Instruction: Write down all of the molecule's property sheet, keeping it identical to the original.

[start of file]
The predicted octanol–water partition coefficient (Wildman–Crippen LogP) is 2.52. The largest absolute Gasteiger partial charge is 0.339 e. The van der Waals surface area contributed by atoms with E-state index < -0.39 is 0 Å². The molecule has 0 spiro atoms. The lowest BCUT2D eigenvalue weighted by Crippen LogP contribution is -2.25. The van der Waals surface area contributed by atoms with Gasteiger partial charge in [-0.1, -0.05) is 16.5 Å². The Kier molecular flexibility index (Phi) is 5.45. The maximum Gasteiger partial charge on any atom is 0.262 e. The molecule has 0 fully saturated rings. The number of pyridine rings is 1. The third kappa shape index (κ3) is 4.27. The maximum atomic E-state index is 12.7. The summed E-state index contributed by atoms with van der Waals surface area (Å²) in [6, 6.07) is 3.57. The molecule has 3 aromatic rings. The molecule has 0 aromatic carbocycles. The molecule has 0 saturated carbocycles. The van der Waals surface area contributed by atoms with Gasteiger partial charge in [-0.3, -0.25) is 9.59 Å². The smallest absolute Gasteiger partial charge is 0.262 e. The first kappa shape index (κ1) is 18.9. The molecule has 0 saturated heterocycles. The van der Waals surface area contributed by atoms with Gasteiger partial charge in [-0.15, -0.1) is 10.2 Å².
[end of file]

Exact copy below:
The predicted octanol–water partition coefficient (Wildman–Crippen LogP) is 2.52. The largest absolute Gasteiger partial charge is 0.339 e. The van der Waals surface area contributed by atoms with E-state index < -0.39 is 0 Å². The molecule has 0 spiro atoms. The lowest BCUT2D eigenvalue weighted by Crippen LogP contribution is -2.25. The van der Waals surface area contributed by atoms with Gasteiger partial charge in [-0.1, -0.05) is 16.5 Å². The Kier molecular flexibility index (Phi) is 5.45. The maximum Gasteiger partial charge on any atom is 0.262 e. The molecule has 0 fully saturated rings. The number of pyridine rings is 1. The third kappa shape index (κ3) is 4.27. The maximum atomic E-state index is 12.7. The summed E-state index contributed by atoms with van der Waals surface area (Å²) in [6, 6.07) is 3.57. The molecule has 3 aromatic rings. The molecule has 0 aromatic carbocycles. The molecule has 0 saturated carbocycles. The van der Waals surface area contributed by atoms with Gasteiger partial charge in [-0.3, -0.25) is 9.59 Å². The smallest absolute Gasteiger partial charge is 0.262 e. The first kappa shape index (κ1) is 18.9. The molecule has 0 saturated heterocycles. The van der Waals surface area contributed by atoms with Gasteiger partial charge in [-0.15, -0.1) is 10.2 Å².